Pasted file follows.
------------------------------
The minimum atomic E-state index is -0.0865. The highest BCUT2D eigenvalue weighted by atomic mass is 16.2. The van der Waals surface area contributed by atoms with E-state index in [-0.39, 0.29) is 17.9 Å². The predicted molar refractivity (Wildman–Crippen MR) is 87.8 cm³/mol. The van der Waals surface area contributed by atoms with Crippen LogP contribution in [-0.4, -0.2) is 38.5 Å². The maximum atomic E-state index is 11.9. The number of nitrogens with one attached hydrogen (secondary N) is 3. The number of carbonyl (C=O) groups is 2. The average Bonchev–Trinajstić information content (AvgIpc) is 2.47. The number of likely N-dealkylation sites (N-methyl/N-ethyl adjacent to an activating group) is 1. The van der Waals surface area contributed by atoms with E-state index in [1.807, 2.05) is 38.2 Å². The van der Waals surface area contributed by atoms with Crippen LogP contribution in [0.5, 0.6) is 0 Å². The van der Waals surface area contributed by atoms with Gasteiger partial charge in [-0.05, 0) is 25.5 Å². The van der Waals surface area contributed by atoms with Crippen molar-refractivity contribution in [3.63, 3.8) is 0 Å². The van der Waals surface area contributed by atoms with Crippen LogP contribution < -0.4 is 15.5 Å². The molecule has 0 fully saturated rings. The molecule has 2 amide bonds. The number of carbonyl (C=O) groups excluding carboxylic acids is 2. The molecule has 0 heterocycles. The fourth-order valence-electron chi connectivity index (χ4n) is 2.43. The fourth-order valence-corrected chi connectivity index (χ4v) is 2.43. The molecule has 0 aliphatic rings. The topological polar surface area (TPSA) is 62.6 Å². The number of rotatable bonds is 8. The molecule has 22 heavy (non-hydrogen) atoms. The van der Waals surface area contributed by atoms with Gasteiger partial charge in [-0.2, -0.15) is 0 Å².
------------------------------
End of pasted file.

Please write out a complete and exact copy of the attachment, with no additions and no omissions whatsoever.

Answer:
The minimum atomic E-state index is -0.0865. The highest BCUT2D eigenvalue weighted by atomic mass is 16.2. The van der Waals surface area contributed by atoms with E-state index in [-0.39, 0.29) is 17.9 Å². The predicted molar refractivity (Wildman–Crippen MR) is 87.8 cm³/mol. The van der Waals surface area contributed by atoms with Crippen LogP contribution in [-0.4, -0.2) is 38.5 Å². The maximum atomic E-state index is 11.9. The number of nitrogens with one attached hydrogen (secondary N) is 3. The number of carbonyl (C=O) groups is 2. The average Bonchev–Trinajstić information content (AvgIpc) is 2.47. The number of likely N-dealkylation sites (N-methyl/N-ethyl adjacent to an activating group) is 1. The van der Waals surface area contributed by atoms with E-state index in [1.807, 2.05) is 38.2 Å². The van der Waals surface area contributed by atoms with Crippen LogP contribution in [0.5, 0.6) is 0 Å². The van der Waals surface area contributed by atoms with Gasteiger partial charge in [-0.05, 0) is 25.5 Å². The van der Waals surface area contributed by atoms with Crippen molar-refractivity contribution in [3.63, 3.8) is 0 Å². The van der Waals surface area contributed by atoms with Crippen LogP contribution < -0.4 is 15.5 Å². The molecule has 0 fully saturated rings. The molecule has 2 amide bonds. The number of carbonyl (C=O) groups excluding carboxylic acids is 2. The molecule has 0 heterocycles. The fourth-order valence-electron chi connectivity index (χ4n) is 2.43. The fourth-order valence-corrected chi connectivity index (χ4v) is 2.43. The molecule has 0 aliphatic rings. The topological polar surface area (TPSA) is 62.6 Å². The number of rotatable bonds is 8. The molecule has 22 heavy (non-hydrogen) atoms. The van der Waals surface area contributed by atoms with Gasteiger partial charge in [-0.2, -0.15) is 0 Å².